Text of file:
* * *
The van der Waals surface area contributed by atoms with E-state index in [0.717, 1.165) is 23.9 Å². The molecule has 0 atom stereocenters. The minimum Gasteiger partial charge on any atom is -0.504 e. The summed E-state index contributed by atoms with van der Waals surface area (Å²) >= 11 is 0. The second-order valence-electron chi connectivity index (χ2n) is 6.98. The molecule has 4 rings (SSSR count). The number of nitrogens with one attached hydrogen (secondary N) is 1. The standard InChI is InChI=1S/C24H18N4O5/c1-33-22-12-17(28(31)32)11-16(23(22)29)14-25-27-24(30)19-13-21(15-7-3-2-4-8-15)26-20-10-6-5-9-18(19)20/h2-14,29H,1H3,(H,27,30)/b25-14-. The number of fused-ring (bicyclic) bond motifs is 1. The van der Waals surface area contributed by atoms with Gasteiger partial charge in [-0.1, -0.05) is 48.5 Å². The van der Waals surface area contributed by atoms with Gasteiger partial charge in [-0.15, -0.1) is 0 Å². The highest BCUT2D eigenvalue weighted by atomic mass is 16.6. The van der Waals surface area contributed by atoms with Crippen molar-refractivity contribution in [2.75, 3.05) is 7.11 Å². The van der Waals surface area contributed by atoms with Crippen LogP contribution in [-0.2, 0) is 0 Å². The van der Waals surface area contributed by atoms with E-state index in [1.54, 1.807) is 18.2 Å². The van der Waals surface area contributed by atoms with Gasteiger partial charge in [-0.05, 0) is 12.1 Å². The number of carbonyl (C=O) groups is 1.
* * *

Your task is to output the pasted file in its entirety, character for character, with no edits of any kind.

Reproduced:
The van der Waals surface area contributed by atoms with E-state index in [0.717, 1.165) is 23.9 Å². The molecule has 0 atom stereocenters. The minimum Gasteiger partial charge on any atom is -0.504 e. The summed E-state index contributed by atoms with van der Waals surface area (Å²) >= 11 is 0. The second-order valence-electron chi connectivity index (χ2n) is 6.98. The molecule has 4 rings (SSSR count). The number of nitrogens with one attached hydrogen (secondary N) is 1. The standard InChI is InChI=1S/C24H18N4O5/c1-33-22-12-17(28(31)32)11-16(23(22)29)14-25-27-24(30)19-13-21(15-7-3-2-4-8-15)26-20-10-6-5-9-18(19)20/h2-14,29H,1H3,(H,27,30)/b25-14-. The number of fused-ring (bicyclic) bond motifs is 1. The van der Waals surface area contributed by atoms with Gasteiger partial charge in [-0.1, -0.05) is 48.5 Å². The van der Waals surface area contributed by atoms with Gasteiger partial charge in [-0.15, -0.1) is 0 Å². The highest BCUT2D eigenvalue weighted by atomic mass is 16.6. The van der Waals surface area contributed by atoms with Crippen molar-refractivity contribution in [2.75, 3.05) is 7.11 Å². The van der Waals surface area contributed by atoms with Crippen LogP contribution in [-0.2, 0) is 0 Å². The van der Waals surface area contributed by atoms with E-state index in [1.54, 1.807) is 18.2 Å². The van der Waals surface area contributed by atoms with Gasteiger partial charge in [-0.05, 0) is 12.1 Å². The number of carbonyl (C=O) groups is 1.